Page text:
• The Max Mara Art Prize for Women in collaboration with the Whitechapel Gallery is a biannual award established in 2005. It is the only visual art prize for women in the UK and aims to promote and nurture female artists, enabling them to develop their potential with the gift of time and space. The winner is awarded a six month Italian residency tailored to fit the artist and their winning proposal for the Prize. During the residency which is organised by Collezione Maramotti in collaboration with Max Mara and the Whitechapel Gallery, the artist has the opportunity to realise an ambitious new project which is presented in major solo exhibitions at the Whitechapel Gallery in London and Collezione Maramotti in Reggio Emilia, Italy. The prize is open to women artists living and working in the United Kingdom who have not previously had a major solo survey exhibition. The partners of the prize are Max Mara, Whitechapel Gallery and Collezione Maramotti who collaborate on each phase of the prize. Each year a jury chaired by Whitechapel Gallery Director Iwona Blazwick and including a gallerist, critic, artist and collector agree a shortlist of five artists before the winner is decided based on a winning proposal. The Max Mara Art Prize for Women was awarded the British Council Arts & Business International Award in 2007 and has enabled winning artists to take major steps in their careers. Previous winners of the Max Mara Art Prize for Women are Corin Sworn (2013-15) – Sworn (b.1976) created a work drawing from the Commedia dell’Arte improvised plays originating in 16th century Italy. The work is on show at Collezione Maramotti, Reggio Emilia, Italy until 28 February 2016.  Sworn was awarded the Leverhulme Prize 2015 which recognises the achievement of outstanding researchers whose work has already attracted international recognition and whose future career is exceptionally promising. Laure Prouvost (2011-13) – Laure Prouvost created an ambitious new large-scale installation for her Max Mara Art Prize exhibition, for which she was awarded the Turner Prize in 2013. Andrea Büttner (2009-11) – Part of Andrea Büttner’s work created for her Max Mara Art Prize exhibition, The Poverty of Riches, and titled Untitled (Paintings) (2011) was included in the Whitechapel Gallery’s landmark exhibition Adventures of the Black Square in 2015. Hannah Rickards (2007-2009) – The prize enabled Hannah Rickards to realise an ambitious new work she had been researching before winning the Prize. Rickards was also awarded the Leverhulme Prize in 2015 and had a major exhibition at Modern Art Oxford in 2014. Margaret Salmon (2005-2007) – Margaret Salmon travelled to Italy and created a triptych of black and white films exploring themes of motherhood. She went on to exhibit at the Venice Biennale in 2007.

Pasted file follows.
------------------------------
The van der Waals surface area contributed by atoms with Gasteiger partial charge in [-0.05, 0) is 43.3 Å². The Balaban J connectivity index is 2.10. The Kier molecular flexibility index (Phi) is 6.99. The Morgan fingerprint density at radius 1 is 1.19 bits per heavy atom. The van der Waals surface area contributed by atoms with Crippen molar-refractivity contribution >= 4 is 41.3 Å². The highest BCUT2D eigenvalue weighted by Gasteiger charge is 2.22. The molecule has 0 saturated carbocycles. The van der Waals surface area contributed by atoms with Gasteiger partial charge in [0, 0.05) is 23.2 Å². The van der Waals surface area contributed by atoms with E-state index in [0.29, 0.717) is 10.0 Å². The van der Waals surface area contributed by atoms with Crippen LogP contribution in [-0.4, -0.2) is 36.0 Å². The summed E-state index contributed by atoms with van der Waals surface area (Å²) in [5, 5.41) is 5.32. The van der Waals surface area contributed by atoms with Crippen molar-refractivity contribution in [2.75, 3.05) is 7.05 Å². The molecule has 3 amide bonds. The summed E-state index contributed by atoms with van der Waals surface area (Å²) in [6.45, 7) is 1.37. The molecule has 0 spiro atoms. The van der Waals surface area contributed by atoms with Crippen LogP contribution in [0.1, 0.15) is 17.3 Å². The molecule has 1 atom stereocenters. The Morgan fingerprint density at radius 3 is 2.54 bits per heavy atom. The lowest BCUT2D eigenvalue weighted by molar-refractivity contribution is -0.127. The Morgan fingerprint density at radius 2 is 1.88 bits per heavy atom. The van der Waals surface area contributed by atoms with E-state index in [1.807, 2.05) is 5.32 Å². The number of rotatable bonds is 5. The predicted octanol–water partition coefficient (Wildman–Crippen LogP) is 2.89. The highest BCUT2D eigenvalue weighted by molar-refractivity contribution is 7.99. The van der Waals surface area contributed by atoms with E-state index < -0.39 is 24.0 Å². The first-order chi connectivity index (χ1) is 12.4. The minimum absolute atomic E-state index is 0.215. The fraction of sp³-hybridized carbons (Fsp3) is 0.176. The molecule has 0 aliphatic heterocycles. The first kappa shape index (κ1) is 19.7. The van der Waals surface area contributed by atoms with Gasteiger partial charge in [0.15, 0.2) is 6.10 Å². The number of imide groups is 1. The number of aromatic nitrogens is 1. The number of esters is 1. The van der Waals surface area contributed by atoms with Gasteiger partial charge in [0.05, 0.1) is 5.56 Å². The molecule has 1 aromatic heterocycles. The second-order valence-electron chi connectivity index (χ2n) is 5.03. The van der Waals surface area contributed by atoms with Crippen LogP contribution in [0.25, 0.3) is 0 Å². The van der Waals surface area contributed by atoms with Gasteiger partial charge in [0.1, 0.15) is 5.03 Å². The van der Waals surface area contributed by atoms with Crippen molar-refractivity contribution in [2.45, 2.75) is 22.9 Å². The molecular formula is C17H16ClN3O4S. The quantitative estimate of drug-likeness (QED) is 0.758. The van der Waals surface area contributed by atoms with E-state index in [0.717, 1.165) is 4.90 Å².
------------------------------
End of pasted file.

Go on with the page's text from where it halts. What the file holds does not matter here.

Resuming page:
• The Max Mara Fashion Group was founded in 1951 by Achille Maramotti and is now run by the next generation. It is one of the largest women’s ready-to-wear companies in the world, with 2462 stores in more than 100 different countries
  • The Collezione Maramotti opened to the public in Reggio Emilia, Italy on 2007. It is a private collection  of contemporary art with an important historical collection (1950-2000);it keeps on with new projects and commissions to international  mid career and young artists. For further information, please visit www.collezionemaramotti.org
  • For over a century the Whitechapel Gallery has premiered world-class artists from modern masters to contemporaries. The Gallery is renowned for showcasing emerging and established female artists and has presented major solo exhibitions of Barbara Hepworth (1955), Eva Hesse (1979), Frida Kahlo (1982), Nan Goldin (2002), Sophie Calle (2009), Gillian Wearing (2012) and Sarah Lucas (2013). The Gallery is a touchstone for modern and contemporary art internationally, plays a central role in London’s cultural landscape and is pivotal to the continued growth of the world’s most vibrant contemporary art quarter.